Since reactions of organic compounds involve the making and breaking of bonds, the strength of bonds, or their resistance to breaking, becomes an important consideration. For example, the chlorination of methane, discussed earlier, was induced by breaking a relatively weak Cl-Cl covalent bond. If that bond fails to break, no reactive chlorine atoms are formed, and no reaction takes place.

      1. Bond Energy
The millions of molecules that exist in this world are structurally stable relative to their component atoms, otherwise they would break apart spontaneously. The forces that hold the atoms together in unique constitutions and configurations are called bonds. Bond energy is the energy required to break a covalent bond homolytically (into neutral fragments or atoms). Bond energies are commonly given in units of kcal/mol or kJ/mol, and are generally called bond dissociation energies when given for specific bonds, or average bond energies when summarized for a given type of bond over many kinds of compounds. Tables of bond energies may be found in most text books and handbooks. The following table is a collection of average bond energies for a variety of common bonds. Such average values are often referred to as standard bond energies, and are given here in units of kcal/mole.

Standard Bond Energies

Single Bonds



Single Bonds



Multiple Bonds






























C=O (CO2)






C=O (aldehyde)






C=O (ketone)






C=O (ester)






C=O (amide)






C=O (halide)






C=S (CS2)












P=O (POCl3)






P=S (PSCl3)






S=O (SO2)












































* Average Bond Dissociation Enthalpies in kcal mole-1
  The SI unit of energy is the joule, symbol J. To convert kilocalories into kilojoules multiply by 4.184.
  A useful site for unit conversions may be reached by Clicking Here.

Some useful and interesting conclusions may be drawn from this table. First, a single bond between two given atoms is weaker than a double bond, which in turn is weaker than a triple bond. Second, hydrogen forms relatively strong bonds (90 to 110 kcal) to the common elements found in organic compounds (C, N & O). Third, with the exception of carbon and hydrogen, single bonds between atoms of the same element are relatively weak (35 to 64 kcal). Indeed, the fact that carbon forms relatively strong bonds to itself as well as to nitrogen, oxygen and hydrogen is a primary factor accounting for the very large number of stable organic compounds.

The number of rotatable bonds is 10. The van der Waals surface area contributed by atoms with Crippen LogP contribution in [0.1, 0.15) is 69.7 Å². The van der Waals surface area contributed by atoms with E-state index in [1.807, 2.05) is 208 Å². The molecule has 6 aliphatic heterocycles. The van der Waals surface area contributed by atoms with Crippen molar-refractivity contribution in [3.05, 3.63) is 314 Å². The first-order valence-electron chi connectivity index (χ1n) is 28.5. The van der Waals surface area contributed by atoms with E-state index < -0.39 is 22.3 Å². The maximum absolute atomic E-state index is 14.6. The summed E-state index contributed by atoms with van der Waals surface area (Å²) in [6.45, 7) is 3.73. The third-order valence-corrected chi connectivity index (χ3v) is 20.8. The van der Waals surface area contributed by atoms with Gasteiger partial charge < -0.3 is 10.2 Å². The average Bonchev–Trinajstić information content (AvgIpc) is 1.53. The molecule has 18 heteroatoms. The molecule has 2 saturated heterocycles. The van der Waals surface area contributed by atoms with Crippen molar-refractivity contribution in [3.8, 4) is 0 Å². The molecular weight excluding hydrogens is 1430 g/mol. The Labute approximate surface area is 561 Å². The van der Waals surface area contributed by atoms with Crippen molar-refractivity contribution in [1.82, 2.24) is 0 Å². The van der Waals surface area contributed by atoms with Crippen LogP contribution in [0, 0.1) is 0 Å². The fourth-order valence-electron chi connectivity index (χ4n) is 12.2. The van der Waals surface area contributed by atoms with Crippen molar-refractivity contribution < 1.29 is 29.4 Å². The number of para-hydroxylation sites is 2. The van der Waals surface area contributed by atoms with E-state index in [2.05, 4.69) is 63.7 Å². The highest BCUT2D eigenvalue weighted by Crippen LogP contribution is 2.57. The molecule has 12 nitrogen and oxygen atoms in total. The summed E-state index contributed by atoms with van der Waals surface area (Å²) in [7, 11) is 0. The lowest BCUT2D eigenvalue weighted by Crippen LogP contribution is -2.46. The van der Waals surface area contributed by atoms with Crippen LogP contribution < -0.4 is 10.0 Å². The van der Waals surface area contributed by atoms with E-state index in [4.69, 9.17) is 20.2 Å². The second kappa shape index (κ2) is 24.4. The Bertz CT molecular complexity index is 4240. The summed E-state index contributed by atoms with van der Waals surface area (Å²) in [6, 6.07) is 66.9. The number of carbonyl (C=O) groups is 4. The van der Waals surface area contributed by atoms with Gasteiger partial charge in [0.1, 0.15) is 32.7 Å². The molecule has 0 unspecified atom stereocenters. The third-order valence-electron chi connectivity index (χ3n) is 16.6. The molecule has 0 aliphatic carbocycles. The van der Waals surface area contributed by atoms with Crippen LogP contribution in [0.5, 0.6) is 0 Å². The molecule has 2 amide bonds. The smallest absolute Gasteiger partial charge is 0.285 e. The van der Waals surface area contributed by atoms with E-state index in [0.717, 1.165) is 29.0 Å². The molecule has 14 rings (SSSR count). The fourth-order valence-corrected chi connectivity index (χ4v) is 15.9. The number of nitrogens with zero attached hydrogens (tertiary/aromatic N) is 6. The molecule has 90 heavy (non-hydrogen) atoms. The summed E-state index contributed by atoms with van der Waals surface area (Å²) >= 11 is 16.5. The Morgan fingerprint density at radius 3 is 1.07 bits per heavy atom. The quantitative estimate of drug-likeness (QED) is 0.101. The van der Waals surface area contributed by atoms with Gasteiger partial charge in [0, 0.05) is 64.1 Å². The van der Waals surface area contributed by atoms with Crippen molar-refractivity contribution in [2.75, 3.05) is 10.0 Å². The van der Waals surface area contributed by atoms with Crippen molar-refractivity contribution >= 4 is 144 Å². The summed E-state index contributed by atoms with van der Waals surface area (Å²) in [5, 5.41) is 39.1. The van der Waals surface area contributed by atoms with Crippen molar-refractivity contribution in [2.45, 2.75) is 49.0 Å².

Bond energy is energy that must be introduced to break a bond, it is not a component of a molecule's potential energy.

      2. Isomer Stability
Common sense suggests that molecules in which the bonds are all strong will be more stable than molecules having weaker bonds. Previously we defined bond strengths as the energy required to break a bond into neutral fragments (radicals or atoms). The sum of all the bond energies of a molecule can therefore be considered its atomization energy, i.e. the energy required to break the molecule completely into its component atoms. Such a transformation would be highly endothermic. The reverse process, forming a particular molecule from its component atoms, would be exothermic and the energy released is called the heat of formation. If this concept is applied to a group of isomers, it should be clear that all the isomers will have a common atomic state, and that the total bond energy of each isomer is related to that isomer's potential energy. Thus, that isomer having the greatest total bond energy has the lowest potential energy and is thermodynamically most stable.
The three C6H12 isomers shown below illustrate this relationship. Cyclohexane is made up of six C-C sigma bonds and twelve C-H sigma bonds configured in a strain-free six-membered ring. The isomer having a double bond, 1-hexene, on the other hand, has four C-C single bonds (all sigma) and one C-C double bond (one sigma plus one pi bond). Since the pi bond is weaker than a sigma bond, cyclohexane has a larger total bond energy (by nearly 20 kcal/mol) and is thermodynamically more stable than 1-hexene. The four-membered ring compound, ethylcyclobutane, has the same kinds of bonds as cyclohexane, but they are weakened by ring strain to such a degree that this isomer is even less stable (in the thermodynamic sense) than 1-hexene. This relationship is depicted by the potential energy diagram on the right. Here the numbers are heats of formation, and are negative to reflect the exothermic nature of bond formation. They are proportional to potential energy, with a lower (more negative) value indicating increased thermodynamic stability.

The Nature of Energy
The term energy is used here in a general and rather imprecise way.
For a more comprehensive treatment Click Here.

Practice Problems

The following problems include acid base relationships, recognition of different functional groups, recognition of nucleophiles and electrophiles, classification of reactions by structural change, and the use of curved arrow notation.